During the first half of 2024, a survey conducted by Substantive Research – the research and data spend analytics provider for the buy side – showed that research budgets increased both as a proportion of assets under management (AUM) as well as in absolute terms.

The survey – which assessed 60 asset management firms 60% headquartered in Europe and 40% in North America, with total AUM of more than $20trn – also showed that the cycle of endless price depreciation and budget cuts across the board in investment research has come to an end.

The Financial Conduct Authority’s (FCA) April 2024 consultation paper on Payment optionality for investment research has ignited a debate on whether asset managers in Europe can or should return their research costs back to their end investors after six years of paying these costs from their own profits and losses (P&Ls) post-MiFID II (Markets in Financial Instruments Directive 2014).

The proposed optionality from the FCA comes with many caveats and obligations, Substantive Research said, and the market views its adoption as being highly dependent on whether there will be push-back from end investors, as asset managers explore this option.

Substantive Research undertook its latest survey of the buy side to understand the impact that proposed payment optionality is having on the consumption of investment research, and how differences in US and European regulations affect pricing and payments.

Previous analysis in 2023 had shown that budgets in the US had increased as a proportion of AUM, and dipped only very slightly in the UK/European Union by the same measure. However, in monetary terms, budgets still fell by 6.5% globally as AUM was down across the universe surveyed.

As a proportion of assets managed, US budgets rose 15%, with European budgets also rising by a more modest 4%. “This shows why politicians have been pressuring the UK and EU regulators to help European asset managers return these costs back to their end investor clients,” the firm noted.

Mike Carrodus

Mike Carrodus at Substantive Research

As the cycle moves on, US research budgets bounce back much more quickly – their investment professionals have more money to spend on external research from brokers and independent providers, it added.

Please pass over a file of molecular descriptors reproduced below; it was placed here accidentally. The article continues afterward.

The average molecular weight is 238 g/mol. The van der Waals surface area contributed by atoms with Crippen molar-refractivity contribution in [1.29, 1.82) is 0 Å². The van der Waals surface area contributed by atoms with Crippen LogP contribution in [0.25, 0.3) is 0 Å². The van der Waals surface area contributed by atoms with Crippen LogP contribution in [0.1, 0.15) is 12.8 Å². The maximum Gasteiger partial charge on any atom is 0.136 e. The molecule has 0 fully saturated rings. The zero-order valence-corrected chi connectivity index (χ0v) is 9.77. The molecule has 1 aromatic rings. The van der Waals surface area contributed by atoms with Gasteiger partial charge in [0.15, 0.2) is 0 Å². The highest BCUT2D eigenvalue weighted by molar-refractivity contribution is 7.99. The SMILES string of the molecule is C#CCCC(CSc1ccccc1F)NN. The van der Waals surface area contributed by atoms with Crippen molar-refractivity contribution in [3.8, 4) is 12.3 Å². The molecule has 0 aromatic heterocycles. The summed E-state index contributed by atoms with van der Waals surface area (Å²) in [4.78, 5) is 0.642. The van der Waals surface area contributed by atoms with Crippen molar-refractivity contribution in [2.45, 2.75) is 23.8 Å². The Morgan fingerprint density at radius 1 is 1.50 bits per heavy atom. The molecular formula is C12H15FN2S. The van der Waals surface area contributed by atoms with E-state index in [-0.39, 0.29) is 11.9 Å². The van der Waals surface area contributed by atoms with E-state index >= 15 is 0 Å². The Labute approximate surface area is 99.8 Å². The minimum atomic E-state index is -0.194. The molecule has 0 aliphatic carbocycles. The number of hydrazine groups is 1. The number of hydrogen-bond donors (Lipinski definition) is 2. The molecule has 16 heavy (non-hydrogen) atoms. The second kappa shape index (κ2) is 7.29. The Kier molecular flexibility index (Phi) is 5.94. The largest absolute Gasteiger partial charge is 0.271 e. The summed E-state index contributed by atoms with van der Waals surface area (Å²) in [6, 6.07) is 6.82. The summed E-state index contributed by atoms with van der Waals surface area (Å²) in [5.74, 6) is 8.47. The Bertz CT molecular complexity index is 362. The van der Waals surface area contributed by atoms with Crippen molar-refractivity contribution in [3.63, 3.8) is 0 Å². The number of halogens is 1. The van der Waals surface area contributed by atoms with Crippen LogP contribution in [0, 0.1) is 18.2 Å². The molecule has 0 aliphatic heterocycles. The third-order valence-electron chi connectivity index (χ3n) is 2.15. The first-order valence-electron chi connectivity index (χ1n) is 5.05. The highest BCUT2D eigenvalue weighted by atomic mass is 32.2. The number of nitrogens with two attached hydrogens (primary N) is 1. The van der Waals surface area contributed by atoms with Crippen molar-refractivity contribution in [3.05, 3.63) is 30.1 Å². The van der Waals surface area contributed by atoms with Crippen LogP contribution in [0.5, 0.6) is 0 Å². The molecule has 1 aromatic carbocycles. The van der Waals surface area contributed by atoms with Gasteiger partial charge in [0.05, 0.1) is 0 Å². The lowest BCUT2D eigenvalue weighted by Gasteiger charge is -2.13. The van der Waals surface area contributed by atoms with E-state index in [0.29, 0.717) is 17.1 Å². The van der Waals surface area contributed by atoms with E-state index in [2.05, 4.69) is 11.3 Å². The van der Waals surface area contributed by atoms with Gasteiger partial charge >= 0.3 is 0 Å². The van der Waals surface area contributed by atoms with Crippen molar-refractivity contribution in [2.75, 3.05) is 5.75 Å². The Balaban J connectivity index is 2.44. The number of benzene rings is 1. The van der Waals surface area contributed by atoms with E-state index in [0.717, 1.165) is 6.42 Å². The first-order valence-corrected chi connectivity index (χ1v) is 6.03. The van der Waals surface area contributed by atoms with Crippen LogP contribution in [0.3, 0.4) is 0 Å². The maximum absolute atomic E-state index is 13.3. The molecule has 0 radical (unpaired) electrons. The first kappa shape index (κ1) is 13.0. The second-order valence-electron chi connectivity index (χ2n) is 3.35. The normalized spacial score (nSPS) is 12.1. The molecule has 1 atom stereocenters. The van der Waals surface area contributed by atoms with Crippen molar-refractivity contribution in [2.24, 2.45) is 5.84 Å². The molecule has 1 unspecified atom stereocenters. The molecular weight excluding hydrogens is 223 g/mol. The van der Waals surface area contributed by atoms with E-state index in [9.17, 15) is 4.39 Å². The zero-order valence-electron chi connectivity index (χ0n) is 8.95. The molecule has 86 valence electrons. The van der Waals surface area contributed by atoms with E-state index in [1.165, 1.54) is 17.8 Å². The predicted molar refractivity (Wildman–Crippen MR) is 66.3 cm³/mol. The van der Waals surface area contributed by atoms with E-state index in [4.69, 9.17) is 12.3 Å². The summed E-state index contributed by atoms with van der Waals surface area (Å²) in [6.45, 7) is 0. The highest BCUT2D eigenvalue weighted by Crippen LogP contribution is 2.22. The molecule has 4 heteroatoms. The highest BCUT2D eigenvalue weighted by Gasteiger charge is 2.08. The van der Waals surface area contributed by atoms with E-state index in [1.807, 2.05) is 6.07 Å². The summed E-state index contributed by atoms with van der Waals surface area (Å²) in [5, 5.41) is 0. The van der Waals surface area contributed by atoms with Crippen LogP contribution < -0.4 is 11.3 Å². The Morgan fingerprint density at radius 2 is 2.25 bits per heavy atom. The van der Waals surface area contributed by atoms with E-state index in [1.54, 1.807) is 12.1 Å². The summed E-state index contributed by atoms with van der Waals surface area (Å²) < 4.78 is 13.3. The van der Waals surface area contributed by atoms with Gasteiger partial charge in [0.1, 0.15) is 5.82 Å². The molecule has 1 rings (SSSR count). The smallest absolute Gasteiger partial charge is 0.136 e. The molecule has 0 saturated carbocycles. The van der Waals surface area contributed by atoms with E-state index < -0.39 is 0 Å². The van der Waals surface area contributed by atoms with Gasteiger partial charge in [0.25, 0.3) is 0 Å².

Overall, in monetary terms, budgets increased by 2.2%. “Although a modest rise, this fundamentally changes the dynamics of the research market. Within that figure, some providers are increasing pricing and driving greater consumption of meetings and calls with their sector analysts. We are back to a market of winners and losers, instead of almost all research providers experiencing price deflation year after year,” said Mike Carrodus, chief executive officer of Substantive Research.

Brokers still dominate research budgets, taking 85% of spend annually, which has decreased by 1% since 2023, with tooling and analytics solutions benefitting accordingly and growing from 4% to 5% of research budget allocations.

Substantive Research predicts that spending on analytics and research tooling will accelerate in the next budgeting cycle for 2025 – interest is high and these vendors are climbing up the provider list.

Carrodus said: “We saw last year that research budgets were stabilising and now we have the confirmation that the trend has turned. However, when compared with six years of price depreciation, this recovery does not take us anywhere near where research spending was pre-MiFID II.”

He added: “What this does do, is set the scene for the FCA’s new rules later this summer, with the key question being ‘will the new FCA freedoms accelerate European research spending up to a US level and trend ahead?’” 

Carrodus noted that much will depend on the reaction from the asset managers’ end investor clients, and even if research costs do end up chargeable to asset owners once again the new procurement rigour in research valuation and payments from the buy side is going nowhere.

“If this market is to reflate materially, there will need to be new demand for new asset classes, and new supply required to justify additional payments in future – a change in funding will not arbitrarily drive research pricing back to pre-MiFID II levels,” he said.

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